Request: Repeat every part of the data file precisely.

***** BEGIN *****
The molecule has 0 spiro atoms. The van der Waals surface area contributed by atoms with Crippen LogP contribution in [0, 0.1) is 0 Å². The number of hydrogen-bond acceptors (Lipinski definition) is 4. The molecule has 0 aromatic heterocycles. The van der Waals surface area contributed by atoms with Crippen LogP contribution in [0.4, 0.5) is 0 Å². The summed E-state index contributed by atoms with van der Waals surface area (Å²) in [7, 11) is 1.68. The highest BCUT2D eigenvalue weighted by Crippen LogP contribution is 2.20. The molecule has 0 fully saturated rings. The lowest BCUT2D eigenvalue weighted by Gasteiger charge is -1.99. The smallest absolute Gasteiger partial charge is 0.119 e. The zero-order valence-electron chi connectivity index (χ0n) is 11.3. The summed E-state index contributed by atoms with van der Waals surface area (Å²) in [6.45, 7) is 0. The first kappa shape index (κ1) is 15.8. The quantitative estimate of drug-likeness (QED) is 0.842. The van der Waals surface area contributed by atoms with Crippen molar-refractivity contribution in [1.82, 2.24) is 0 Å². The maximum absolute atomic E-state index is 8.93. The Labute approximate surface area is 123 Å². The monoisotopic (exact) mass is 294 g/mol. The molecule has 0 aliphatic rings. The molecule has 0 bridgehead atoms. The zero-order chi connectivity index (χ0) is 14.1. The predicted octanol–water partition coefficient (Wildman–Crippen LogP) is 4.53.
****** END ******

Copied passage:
The molecule has 0 spiro atoms. The van der Waals surface area contributed by atoms with Crippen LogP contribution in [0, 0.1) is 0 Å². The number of hydrogen-bond acceptors (Lipinski definition) is 4. The molecule has 0 aromatic heterocycles. The van der Waals surface area contributed by atoms with Crippen LogP contribution in [0.4, 0.5) is 0 Å². The summed E-state index contributed by atoms with van der Waals surface area (Å²) in [7, 11) is 1.68. The highest BCUT2D eigenvalue weighted by Crippen LogP contribution is 2.20. The molecule has 0 fully saturated rings. The lowest BCUT2D eigenvalue weighted by Gasteiger charge is -1.99. The smallest absolute Gasteiger partial charge is 0.119 e. The zero-order valence-electron chi connectivity index (χ0n) is 11.3. The summed E-state index contributed by atoms with van der Waals surface area (Å²) in [6.45, 7) is 0. The first kappa shape index (κ1) is 15.8. The quantitative estimate of drug-likeness (QED) is 0.842. The van der Waals surface area contributed by atoms with Crippen molar-refractivity contribution in [1.82, 2.24) is 0 Å². The maximum absolute atomic E-state index is 8.93. The Labute approximate surface area is 123 Å². The monoisotopic (exact) mass is 294 g/mol. The molecule has 0 aliphatic rings. The molecule has 0 bridgehead atoms. The zero-order chi connectivity index (χ0) is 14.1. The predicted octanol–water partition coefficient (Wildman–Crippen LogP) is 4.53.